Inspections, Compliance, Enforcement, and Criminal Investigations
Terumo Cardiovascular Systems Corp. 31-Aug-04
Department of Health and Human Services
Public Health Service
RETURN RECEIPT REQUESTED
August 31, 2004
Mr. Mark A. Sutter
President and CEO
Terumo Cardiovascular Systems Corp.
6200 Jackson Road
Ann Arbor, MI 48103
Dear Mr. Sutter:
An inspection of your Ann Arbor, Michigan facility was conducted from May 10 through 18, 2004. The inspection covered your cardiovascular bypass products that are devices as defined by Section 201(h) of the Federal Food, Drug and Cosmetic Act (the Act). This inspection revealed that these devices are adulterated within the meaning of Section 501 of the Act, as explained further below.
The above-referenced inspection revealed that these devices are adulterated within the meaning of Section 501(h) of the Act, in that the methods used in, or the facilities or controls used for their manufacture, packing, storage, or installation are not in conformance with the current Good Manufacturing Practice (CGMP) requirements of the Quality System regulation (QS regulation), as specified in Title 21, Code Regulation (CFR), Part 820. Significant deviations include, but are not limited to, the following:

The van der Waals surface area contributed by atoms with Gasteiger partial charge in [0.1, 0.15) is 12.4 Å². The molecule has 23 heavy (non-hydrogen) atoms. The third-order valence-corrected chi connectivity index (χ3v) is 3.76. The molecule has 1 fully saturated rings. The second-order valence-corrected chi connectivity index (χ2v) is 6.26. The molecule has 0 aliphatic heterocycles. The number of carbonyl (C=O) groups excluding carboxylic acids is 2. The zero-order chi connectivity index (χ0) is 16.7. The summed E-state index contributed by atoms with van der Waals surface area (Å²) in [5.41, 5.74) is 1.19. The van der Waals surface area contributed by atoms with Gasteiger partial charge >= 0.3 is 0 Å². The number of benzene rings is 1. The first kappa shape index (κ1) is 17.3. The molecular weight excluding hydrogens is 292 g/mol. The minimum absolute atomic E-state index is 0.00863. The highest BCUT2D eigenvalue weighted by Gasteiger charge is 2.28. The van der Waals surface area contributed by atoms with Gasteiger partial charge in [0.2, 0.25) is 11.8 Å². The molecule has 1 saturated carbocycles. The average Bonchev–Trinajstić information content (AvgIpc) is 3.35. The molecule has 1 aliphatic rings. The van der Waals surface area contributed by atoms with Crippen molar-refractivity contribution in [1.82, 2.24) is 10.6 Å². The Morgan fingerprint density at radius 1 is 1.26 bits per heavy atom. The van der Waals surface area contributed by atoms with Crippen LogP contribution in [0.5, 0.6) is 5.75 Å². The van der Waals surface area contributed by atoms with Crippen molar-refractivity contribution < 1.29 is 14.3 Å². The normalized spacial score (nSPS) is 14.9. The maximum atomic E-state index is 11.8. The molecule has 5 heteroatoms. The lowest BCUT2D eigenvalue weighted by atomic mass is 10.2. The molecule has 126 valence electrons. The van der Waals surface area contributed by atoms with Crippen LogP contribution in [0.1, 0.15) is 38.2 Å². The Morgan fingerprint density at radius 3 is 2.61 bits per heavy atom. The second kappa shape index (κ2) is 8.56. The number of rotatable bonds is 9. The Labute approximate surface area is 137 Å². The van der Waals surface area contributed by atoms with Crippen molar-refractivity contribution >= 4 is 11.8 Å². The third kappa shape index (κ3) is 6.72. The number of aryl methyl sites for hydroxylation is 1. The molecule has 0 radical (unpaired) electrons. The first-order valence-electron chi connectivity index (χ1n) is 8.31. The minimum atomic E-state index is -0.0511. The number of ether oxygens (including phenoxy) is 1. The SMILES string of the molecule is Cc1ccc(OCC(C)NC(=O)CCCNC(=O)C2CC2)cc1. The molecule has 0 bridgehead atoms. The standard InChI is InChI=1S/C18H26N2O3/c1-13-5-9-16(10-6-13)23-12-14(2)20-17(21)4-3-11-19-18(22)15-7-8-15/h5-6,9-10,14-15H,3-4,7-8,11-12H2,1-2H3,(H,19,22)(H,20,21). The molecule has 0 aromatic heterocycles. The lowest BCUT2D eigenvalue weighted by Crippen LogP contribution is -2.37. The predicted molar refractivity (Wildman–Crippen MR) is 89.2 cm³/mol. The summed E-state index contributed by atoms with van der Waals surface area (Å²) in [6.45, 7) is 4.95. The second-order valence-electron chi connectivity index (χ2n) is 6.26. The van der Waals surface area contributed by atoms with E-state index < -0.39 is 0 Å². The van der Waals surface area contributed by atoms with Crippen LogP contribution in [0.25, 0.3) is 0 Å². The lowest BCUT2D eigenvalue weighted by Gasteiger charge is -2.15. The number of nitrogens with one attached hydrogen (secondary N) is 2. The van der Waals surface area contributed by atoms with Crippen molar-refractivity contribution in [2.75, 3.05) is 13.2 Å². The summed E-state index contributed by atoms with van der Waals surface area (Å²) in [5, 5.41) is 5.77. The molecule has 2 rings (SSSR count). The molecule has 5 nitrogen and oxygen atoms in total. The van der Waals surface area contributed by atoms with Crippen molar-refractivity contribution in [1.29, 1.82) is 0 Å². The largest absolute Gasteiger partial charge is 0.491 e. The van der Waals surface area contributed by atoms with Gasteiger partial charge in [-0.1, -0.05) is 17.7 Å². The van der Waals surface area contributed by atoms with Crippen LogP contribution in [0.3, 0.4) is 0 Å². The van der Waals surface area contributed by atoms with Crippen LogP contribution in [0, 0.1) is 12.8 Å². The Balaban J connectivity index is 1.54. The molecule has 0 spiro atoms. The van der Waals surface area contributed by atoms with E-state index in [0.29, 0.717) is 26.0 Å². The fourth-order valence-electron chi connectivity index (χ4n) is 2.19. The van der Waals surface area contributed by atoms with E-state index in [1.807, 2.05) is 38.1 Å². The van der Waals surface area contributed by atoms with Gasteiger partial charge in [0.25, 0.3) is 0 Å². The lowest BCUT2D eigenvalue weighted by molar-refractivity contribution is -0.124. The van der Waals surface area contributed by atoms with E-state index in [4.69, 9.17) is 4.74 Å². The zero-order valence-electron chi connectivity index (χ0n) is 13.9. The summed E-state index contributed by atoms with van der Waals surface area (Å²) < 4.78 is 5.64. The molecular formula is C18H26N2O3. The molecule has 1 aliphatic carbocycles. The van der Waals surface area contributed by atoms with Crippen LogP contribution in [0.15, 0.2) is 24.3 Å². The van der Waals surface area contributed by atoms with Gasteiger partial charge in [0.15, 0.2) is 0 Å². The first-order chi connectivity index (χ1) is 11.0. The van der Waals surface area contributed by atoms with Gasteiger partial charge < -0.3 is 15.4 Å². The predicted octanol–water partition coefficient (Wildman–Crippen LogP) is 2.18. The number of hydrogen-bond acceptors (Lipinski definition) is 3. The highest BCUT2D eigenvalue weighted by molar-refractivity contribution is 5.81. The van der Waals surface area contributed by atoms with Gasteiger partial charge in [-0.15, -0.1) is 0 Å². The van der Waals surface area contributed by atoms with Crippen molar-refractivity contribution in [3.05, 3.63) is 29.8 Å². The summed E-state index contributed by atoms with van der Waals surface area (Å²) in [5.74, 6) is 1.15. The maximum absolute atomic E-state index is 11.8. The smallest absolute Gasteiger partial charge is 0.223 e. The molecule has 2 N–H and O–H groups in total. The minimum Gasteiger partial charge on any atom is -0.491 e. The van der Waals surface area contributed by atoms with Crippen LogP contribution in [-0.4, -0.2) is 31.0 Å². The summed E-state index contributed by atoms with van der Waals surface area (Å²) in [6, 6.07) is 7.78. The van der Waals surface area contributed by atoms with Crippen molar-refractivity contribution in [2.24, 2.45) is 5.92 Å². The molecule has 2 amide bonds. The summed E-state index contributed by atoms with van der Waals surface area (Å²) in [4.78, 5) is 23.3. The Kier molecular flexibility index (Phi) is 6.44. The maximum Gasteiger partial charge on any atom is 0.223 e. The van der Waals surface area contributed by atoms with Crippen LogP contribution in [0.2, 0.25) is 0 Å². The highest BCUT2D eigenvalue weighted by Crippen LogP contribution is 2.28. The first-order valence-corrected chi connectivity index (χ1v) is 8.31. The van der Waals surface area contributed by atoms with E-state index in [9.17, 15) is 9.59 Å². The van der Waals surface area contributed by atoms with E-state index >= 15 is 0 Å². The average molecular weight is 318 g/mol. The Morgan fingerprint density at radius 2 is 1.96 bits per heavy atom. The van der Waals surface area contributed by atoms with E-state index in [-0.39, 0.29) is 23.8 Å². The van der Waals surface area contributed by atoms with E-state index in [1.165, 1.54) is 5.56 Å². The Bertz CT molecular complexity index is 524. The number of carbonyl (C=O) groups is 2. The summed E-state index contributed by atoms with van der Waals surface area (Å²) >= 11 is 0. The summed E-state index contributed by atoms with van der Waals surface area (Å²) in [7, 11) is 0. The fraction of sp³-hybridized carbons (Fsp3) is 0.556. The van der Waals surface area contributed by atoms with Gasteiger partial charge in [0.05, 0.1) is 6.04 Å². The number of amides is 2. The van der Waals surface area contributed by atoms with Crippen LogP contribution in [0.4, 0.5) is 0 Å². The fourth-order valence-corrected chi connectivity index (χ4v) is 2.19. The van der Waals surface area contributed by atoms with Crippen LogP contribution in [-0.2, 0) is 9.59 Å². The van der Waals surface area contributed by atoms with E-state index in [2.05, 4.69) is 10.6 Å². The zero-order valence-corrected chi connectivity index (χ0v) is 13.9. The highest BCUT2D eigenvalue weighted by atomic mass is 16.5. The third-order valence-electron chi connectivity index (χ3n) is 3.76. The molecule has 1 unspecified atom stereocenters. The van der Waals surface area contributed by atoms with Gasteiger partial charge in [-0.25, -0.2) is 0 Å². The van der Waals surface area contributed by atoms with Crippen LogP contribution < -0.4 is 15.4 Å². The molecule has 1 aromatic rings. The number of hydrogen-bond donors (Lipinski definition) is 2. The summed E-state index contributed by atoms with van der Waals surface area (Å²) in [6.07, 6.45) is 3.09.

1. Failure to establish and maintain an adequate organizational structure to ensure that your medical devices are designed and produced in accordance with the requirements of 21 CFR 820.20, as demonstrated by the types of observations made during these inspections. For example: [See FDA-483 observations 1, 2, 3, 12 and 13.].